- Development & Aid
- Economy & Trade
- Human Rights
- Global Governance
- Civil Society
Wednesday, May 25, 2016
- As the three-day U.S- Africa Leaders Summit here drew to a close Wednesday, experts across the private, public and non-profit sectors continued to debate the opportunities and obstacles posed by the U.S’ expanding business partnership with Africa.
Speaking Tuesday regarding the 17 billion dollars pledged toward African business development, U.S President Obama declared his determination to be a “good,” “equal” and “long term” partner for Africa’s success.
“We cannot lose sight of the new Africa that’s emerging,” Obama said Tuesday, announcing new private partnerships, as well as a reaffirmed commitment to improving infrastructure, expanding trade, and providing educational opportunities for young entrepreneurs.
While such business advances most directly benefit actors in the U.S. private sector, non-profits expressed similarly qualified enthusiasm about the summit’s promise of increased economic engagement with Africa.
“What the summit has offered is an opportunity for the United States is to see Africa as a land of opportunity,” Gregory Adams, director of aid effectiveness at Oxfam America, a development organisation here, told IPS.
Adams also said the proceedings have helped move U.S.-African relations more “from patronage to partnership,” and have facilitated “good” and “direct” exchanges between civil society actors and leaders from both the United States and Africa.
But he warned that not all African voices were heard during the three-day proceedings, and that an “important distinction” between the diverse economic interests of Africans has yet to be established.
“African leaders are asking for U.S. investment, while Africans are asking for jobs…this disconnect hasn’t completely been dealt with,” Adams told IPS, noting how “tremendous” economic growth does not necessarily translate to job creation.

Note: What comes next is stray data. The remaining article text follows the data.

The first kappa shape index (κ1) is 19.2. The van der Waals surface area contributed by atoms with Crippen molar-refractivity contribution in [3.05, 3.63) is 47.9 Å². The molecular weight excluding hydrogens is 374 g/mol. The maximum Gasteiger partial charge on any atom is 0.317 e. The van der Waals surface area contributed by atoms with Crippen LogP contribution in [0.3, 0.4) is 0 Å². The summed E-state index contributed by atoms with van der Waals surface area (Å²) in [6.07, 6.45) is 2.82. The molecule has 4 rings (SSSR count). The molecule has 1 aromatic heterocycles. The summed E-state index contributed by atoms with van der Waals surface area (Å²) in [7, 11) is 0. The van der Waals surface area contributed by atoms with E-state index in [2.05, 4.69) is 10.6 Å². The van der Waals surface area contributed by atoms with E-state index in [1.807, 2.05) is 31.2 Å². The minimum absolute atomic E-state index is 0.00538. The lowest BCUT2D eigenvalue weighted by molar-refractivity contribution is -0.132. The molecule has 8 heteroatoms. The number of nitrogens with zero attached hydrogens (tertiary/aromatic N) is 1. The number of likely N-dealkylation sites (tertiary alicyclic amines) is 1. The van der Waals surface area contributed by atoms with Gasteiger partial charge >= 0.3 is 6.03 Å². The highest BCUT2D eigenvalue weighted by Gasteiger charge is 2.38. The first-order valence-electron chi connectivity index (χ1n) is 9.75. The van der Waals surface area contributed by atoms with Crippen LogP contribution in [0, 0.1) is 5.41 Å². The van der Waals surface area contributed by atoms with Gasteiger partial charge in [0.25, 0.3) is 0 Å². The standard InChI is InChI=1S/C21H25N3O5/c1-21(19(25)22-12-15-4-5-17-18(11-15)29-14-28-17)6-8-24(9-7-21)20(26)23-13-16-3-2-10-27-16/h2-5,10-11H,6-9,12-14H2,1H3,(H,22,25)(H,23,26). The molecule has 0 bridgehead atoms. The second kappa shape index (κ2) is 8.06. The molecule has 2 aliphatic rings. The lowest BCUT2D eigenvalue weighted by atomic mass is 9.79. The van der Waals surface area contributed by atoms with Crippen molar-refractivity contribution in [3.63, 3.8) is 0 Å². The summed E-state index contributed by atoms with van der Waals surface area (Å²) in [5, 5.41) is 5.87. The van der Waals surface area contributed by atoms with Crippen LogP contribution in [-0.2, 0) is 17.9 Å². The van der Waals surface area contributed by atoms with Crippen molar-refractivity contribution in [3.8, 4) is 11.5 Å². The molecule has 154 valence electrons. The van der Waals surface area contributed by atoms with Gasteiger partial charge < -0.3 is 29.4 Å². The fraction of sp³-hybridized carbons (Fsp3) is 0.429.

More intensive effort to listen
Adding that representatives from Africa’s local and small business have historically been absent from large-scale conversations about U.S-African engagement, Adams explained that “if we’re truly moving from patronage to partnership,… we’re going to need a more intensive effort to listen to variety of African voices…and do more to engage with civil society and local African businesses.”
In a plea to examine just how “demand-driven” the announced investments to Africa are, Adams also called for there to be “follow-through” on such pledges, saying that “all of these commitments are coming fast and furious, so it’s hard to keep track of them and determine what’s real and what’s not.”
Such commitments were premiered within the three-day U.S-Africa Leaders Summit, in which delegations from more than 50 African countries – including more than 40 heads of state – came to Washington to discuss security, trade, infrastructure, and governance with U.S. President Obama and other top U.S. government officials.
Announced last year during U.S President Obama’s visit to Africa, the joint African leaders summit is the first in U.S. history, and has marked a major effort to play catch-up with the EU and China, where governments have previously used summits with Africa as a platform to expand economic partnerships and strengthen diplomatic ties.